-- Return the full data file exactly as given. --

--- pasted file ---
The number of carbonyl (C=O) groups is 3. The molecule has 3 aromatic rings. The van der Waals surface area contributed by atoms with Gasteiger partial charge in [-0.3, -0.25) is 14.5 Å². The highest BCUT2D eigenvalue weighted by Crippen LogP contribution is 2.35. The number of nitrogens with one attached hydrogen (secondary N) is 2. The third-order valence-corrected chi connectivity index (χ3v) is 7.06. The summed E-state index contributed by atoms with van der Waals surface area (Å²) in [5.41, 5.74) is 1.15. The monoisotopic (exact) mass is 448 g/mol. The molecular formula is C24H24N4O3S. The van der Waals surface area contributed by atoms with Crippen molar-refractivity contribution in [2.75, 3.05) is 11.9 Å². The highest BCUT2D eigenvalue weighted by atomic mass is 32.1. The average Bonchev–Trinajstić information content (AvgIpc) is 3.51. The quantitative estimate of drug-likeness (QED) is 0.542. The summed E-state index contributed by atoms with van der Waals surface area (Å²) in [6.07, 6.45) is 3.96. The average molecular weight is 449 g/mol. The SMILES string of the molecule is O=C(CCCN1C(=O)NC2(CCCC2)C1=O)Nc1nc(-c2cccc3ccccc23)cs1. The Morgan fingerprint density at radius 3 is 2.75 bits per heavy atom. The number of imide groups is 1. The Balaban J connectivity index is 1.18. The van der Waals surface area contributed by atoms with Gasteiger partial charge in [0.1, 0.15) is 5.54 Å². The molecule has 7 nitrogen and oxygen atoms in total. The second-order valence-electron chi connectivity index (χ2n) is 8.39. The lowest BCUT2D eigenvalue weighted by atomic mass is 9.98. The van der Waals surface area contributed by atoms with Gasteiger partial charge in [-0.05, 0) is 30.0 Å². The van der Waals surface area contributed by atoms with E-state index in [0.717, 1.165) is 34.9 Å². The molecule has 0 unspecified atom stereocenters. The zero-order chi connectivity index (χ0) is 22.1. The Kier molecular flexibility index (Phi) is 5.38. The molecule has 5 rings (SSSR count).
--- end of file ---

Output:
The number of carbonyl (C=O) groups is 3. The molecule has 3 aromatic rings. The van der Waals surface area contributed by atoms with Gasteiger partial charge in [-0.3, -0.25) is 14.5 Å². The highest BCUT2D eigenvalue weighted by Crippen LogP contribution is 2.35. The number of nitrogens with one attached hydrogen (secondary N) is 2. The third-order valence-corrected chi connectivity index (χ3v) is 7.06. The summed E-state index contributed by atoms with van der Waals surface area (Å²) in [5.41, 5.74) is 1.15. The monoisotopic (exact) mass is 448 g/mol. The molecular formula is C24H24N4O3S. The van der Waals surface area contributed by atoms with Crippen molar-refractivity contribution in [2.75, 3.05) is 11.9 Å². The highest BCUT2D eigenvalue weighted by atomic mass is 32.1. The average Bonchev–Trinajstić information content (AvgIpc) is 3.51. The quantitative estimate of drug-likeness (QED) is 0.542. The summed E-state index contributed by atoms with van der Waals surface area (Å²) in [6.07, 6.45) is 3.96. The average molecular weight is 449 g/mol. The SMILES string of the molecule is O=C(CCCN1C(=O)NC2(CCCC2)C1=O)Nc1nc(-c2cccc3ccccc23)cs1. The Morgan fingerprint density at radius 3 is 2.75 bits per heavy atom. The number of imide groups is 1. The Balaban J connectivity index is 1.18. The van der Waals surface area contributed by atoms with Gasteiger partial charge in [0.1, 0.15) is 5.54 Å². The molecule has 7 nitrogen and oxygen atoms in total. The second-order valence-electron chi connectivity index (χ2n) is 8.39. The lowest BCUT2D eigenvalue weighted by atomic mass is 9.98. The van der Waals surface area contributed by atoms with Gasteiger partial charge in [-0.05, 0) is 30.0 Å². The van der Waals surface area contributed by atoms with E-state index in [0.717, 1.165) is 34.9 Å². The molecule has 0 unspecified atom stereocenters. The zero-order chi connectivity index (χ0) is 22.1. The Kier molecular flexibility index (Phi) is 5.38. The molecule has 5 rings (SSSR count).